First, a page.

Lay Carmelites bask in spiritual richness of the Our Father

By Christine Bordelon

Teresian Sister Isabel Ordono enlightened members of the Lay Carmelites in New Orleans and the surrounding area July 16 about the deeper meaning of the “Our Father” at a day of reflection at St. Maria Goretti Parish in New Orleans.

Interpreting what St. Teresa of Avila writes in her book, “The Way of Perfection,” Sister Ordono broke down each line of the Our Father, assuring the Lay Carmelites that Jesus is father to all.

By starting the prayer with “our” Father, St. Teresa said it is “already a relationship of family and a relationship of friends.” It doesn’t matter if you are a pauper or a millionaire, she said, we all have the same father. And, as a good father, he forgives us and loves us.

“There is no father that is better than God,” Sister Isabel said. “No matter what we do, he has to forgive us because we are his children,” but he likes to hear about our wants and needs, even though he knows us intimately.

“God fills you with peace and contentment,” she said. “God as our Father is our provider. Whoever has God, nothing is lacking. You have peace, a certain sense of security and contentment. You really have everything you need.”

St. Teresa of Avila defined heaven as that place where Jesus resides. If we truly believe that God lives in our soul, we shouldn’t get it so dirty, Sister Isabel said.

She expressed the importance of establishing a strong relationship with God early on so that when troublesome events enter our life, we know God is there as our source of strength, not blame. It is never God’s will to cause harm to us willingly, she said.

“You have to create in you this inner world that God is a source of strength so that when bad times come, you can hold on to him,” Sister Isabel said.

“God gave us free will. You have to distinguish what is God’s will. God’s will is you go through it, accept what has befallen you, and, in bad moments, you have to hand on to him.”
Sister Isabel said God’s will is the opposite of what the world promises. Once an individual accepts what happens, he or she can handle the situation better knowing God gives the strength needed.

She said we should live for what we have in life, not for what we have lost. We have to live in the process of (letting go) and letting God, just as Mary let her son Jesus go. “We prepare for ‘thy will be done.’”

If we become positive people who accept God’s will, when it comes to the temptations, if the moment comes, you will be ready for it, she said.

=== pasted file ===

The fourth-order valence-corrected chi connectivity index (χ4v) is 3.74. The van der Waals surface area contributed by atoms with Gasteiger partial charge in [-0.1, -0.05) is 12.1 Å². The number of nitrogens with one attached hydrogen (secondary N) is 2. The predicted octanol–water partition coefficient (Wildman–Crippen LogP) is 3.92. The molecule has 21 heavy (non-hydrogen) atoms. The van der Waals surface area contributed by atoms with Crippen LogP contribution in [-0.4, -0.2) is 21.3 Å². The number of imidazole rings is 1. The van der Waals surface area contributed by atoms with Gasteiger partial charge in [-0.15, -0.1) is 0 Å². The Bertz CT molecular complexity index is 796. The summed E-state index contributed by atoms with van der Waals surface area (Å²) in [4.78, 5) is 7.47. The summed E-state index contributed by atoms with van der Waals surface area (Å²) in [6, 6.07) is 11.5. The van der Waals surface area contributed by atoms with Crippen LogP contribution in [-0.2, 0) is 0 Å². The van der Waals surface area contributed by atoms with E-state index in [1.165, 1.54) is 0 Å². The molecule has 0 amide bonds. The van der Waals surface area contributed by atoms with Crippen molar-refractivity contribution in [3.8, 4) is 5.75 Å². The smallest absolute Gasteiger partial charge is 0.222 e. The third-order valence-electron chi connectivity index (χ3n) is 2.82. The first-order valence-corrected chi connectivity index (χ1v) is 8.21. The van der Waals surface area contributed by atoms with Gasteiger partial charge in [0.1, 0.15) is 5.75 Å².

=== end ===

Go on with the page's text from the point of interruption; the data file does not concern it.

Sister Isabel said she hoped St. Teresa’s words were helpful to the Lay Carmelites, allowing them “to put more meaning on the words and say the prayer a little differently when they pray. Often we don’t pray with meaning.” 

Lay Carmelites growing

There are currently 10,000 Lay Carmelites in the United States, with 13 communities in Louisiana and Mississippi. It is growing, according to Eugenie Bellanger, a Lay Carmelite regional formation director who is part of the Immaculate Conception community on the West Bank.

Each individual Lay Carmelite community has monthly meetings, but the groups come together once annually, usually in July, for enrichment opportunities such as the talk with Sister Isabel.

“To me you are living your baptismal promise more intensely,” Bellanger said about being a Lay Carmelite. “We study more so we can go deeper in prayer and meditation.”

She said Lay Carmelites live out the Carmelite spirituality by not only praying together, since “people know us for our charism of prayer,” Bellanger said, but also working in their individual church parishes and community.

Lay Carmelite Tina Bonilla said being a Lay Carmelite is a vocation.

“We are an extension of the Carmelite order, but the lay part,” Bonilla said.

Near the end of the day of reflection, members attended Mass and seven members took final vows as Lay Carmelites after six years of preparation. Those who had taken previous vows also renewed their promises.

“You are formed until the day you die,” Melanie Sawaya, regional formation director said. “You are constantly learning.”

For details on the Lay Carmelites, call Sawaya 388-3896.

Christine Bordelon can be reached at cbordelon@clarionherald.org.

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